One thing I absolutely did get right this weekend is saying that Sing 2 would come in third place, which it did with a marvelous 28% hold for a gross of $5.7 million, taking its total domestic gross to $128.4 million and $241.2 million worldwide. Keeping in line with the Secret Life of Pets 2 comparison, Sing 2 is likely to end its run with around $146 million domestically. Its potential worldwide gross is a bit more difficult to predict given the state of the world right now, but Illumination Animation films tend to lean very heavily towards international audiences given the studio’s European sensibilities, with many of their most successful films taking as much as 60-70% of their global box office intake from international markets. At its worst, Sing 2 will likely end its run with $300 million worldwide, though with the film set to bow in the UK and Japan (both big markets for Illumination) later down the line, I would not surprised to see a gross closer to $350 or $400 million. No matter what, on an $85 million budget, the returns will be sweet.
Fourth place this weekend was home to one of the new wide releases, and I have to give it props. First, I’ll pat myself on the back for correctly predicting that Redeeming Love would indeed come out ahead of The King’s Daughter (not much of a leap, but I’ll congratulate myself anyway). What was really surprising, however, was Redeeming Love‘s gross of $3.7 million. I had said the best I could see it doing was $3 million so my expectations were obviously exceeded. Good job, Universal! Clearly, no one was expecting much from this movie as it has barely been covered in any of the trades. One fascinating thing I did find out from them, however, is that Redeeming Love is actually not Universal’s movie; the studio is merely distributing the picture. Instead, it was actually produced by Pinnacle Peak Pictures, a very small production/distribution outlet, last of whom I’d heard about around the time that a 2018, modern-day adaptation of Little Women (starring Lea Thompson as Marmee!) was released from said label. More digging on my part led to the shocking revelation that Pinnacle Peak is actually the successor to the faith-based studio, PureFlix Entertainment! You may know PureFlix primarily from the Youtube ads they always have for their eponymous streaming service, but what you may not know is that said streaming service is actually no longer a part of the company, with PureFlix having sold off the streaming service to Sony Entertainment which, in turn, moved the streaming service to be under the jurisdiction on their own, in-house, faith-based label, Affirm Films (producers of the charming The Star). With the close of that sale, PureFlix Entertainment’s production studio rebranded as Pinnacle Peak, but I digress. I find it pretty awesome that Redeeming Love was able to find that much of audience given its terrible reviews (to be expected) and its complete lack of advertising. Then again, the executives behind the film also gave us the notably successful God’s Not Dead franchise and the controversial Unplanned which made a splash on its opening weekend and eeked out a solid profit so, clearly, they know what they are doing. The bigger accomplishment here is that Pinnacle Peak was able to find support from a major studio like Universal to help distribute their film. Maybe it’s just the result of the pandemic and Universal just needing an extra film or two on their slate for January, but Pinnacle hasn’t had much success since the rebranding so being able to get their film into nearly 2,000 theaters is a major win for them; plus, with a B+ Cinemascore (not great, but not terrible) and strong exit polling from ComScore, including a high 72% recommend (typical of faith-based movies given their uplifting tones), there’s a distinct chance that Redeeming Love could pull in a solid audience over the course of its run. Legs like Unplanned would take it to about $11 million and while I don’t have a clue what the budget is (I suspect it’s pretty low), that’s a really nice run for a movie of this ilk; one that also bodes quite well for profits in the ancillary market down the line.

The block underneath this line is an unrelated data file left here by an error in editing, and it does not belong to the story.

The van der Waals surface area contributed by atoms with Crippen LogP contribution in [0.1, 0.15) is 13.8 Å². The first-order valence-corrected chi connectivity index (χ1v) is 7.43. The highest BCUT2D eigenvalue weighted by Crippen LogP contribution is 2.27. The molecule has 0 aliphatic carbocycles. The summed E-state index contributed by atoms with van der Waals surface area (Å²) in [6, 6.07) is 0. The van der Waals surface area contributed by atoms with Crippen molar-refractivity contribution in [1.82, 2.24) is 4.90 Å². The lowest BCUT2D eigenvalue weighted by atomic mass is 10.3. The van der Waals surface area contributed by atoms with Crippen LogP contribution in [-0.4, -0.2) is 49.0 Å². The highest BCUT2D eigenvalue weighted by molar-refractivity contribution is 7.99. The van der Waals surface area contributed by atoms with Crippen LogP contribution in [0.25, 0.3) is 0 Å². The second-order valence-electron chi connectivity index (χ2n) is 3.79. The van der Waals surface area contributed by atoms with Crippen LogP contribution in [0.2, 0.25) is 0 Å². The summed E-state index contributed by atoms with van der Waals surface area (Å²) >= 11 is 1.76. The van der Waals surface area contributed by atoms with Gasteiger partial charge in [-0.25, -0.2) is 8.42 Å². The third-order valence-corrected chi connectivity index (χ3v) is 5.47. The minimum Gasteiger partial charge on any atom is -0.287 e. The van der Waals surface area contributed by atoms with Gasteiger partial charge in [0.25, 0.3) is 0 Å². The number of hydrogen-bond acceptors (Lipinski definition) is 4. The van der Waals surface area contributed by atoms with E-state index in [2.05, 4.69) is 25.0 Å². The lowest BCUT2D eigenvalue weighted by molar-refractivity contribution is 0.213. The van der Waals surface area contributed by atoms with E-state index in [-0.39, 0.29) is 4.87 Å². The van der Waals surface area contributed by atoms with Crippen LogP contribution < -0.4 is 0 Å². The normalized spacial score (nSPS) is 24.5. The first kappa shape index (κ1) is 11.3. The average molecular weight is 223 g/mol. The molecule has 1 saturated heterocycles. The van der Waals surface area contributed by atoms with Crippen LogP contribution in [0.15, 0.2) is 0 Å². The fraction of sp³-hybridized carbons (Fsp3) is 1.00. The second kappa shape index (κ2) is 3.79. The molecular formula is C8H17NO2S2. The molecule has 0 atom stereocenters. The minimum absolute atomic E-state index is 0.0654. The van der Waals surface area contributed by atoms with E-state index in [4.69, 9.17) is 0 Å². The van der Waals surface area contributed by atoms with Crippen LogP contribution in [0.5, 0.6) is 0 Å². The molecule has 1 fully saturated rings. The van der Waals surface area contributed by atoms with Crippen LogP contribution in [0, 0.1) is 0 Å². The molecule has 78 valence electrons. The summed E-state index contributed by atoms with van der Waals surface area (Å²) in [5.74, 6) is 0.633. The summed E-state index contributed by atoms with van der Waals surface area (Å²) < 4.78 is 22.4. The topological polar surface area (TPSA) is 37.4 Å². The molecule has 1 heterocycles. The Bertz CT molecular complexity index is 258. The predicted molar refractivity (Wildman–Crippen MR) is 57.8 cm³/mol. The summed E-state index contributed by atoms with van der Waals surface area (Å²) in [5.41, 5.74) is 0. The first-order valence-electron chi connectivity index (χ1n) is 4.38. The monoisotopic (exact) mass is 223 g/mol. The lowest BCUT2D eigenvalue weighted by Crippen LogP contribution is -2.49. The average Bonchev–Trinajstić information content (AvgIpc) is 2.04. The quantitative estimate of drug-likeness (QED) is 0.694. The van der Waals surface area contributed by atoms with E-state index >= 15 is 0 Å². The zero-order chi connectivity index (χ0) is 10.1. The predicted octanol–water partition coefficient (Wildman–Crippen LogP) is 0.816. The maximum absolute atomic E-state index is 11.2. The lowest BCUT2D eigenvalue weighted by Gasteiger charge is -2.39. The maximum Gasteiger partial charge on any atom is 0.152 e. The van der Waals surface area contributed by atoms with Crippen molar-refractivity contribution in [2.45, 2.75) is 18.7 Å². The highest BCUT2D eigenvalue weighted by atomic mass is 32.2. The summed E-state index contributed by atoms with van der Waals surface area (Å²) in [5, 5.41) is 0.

Unfortunately for The King’s Daugther, Gravitas Ventures will not be getting the same profile boost that Pinnacle will be receiving. Debuting to $720K, the long-delayed film placed eighth at the box office this weekend. Now, to be fair, that does look to be Gravitas’ biggest opening weekend gross to date (which makes sense as it is also their widest release in 2,170 theaters), and it will likely end up being their highest-grossing film. However, when your current highest-grossing film is Ellen Burstyn’s Queen Bees, that’s not a high bar to clear, nor is $720K an eye-catching, paradigm-shifting opening gross for Gravitas that will make them more mainstream. We can give them props for taking a big swing while still acknowledging that they missed.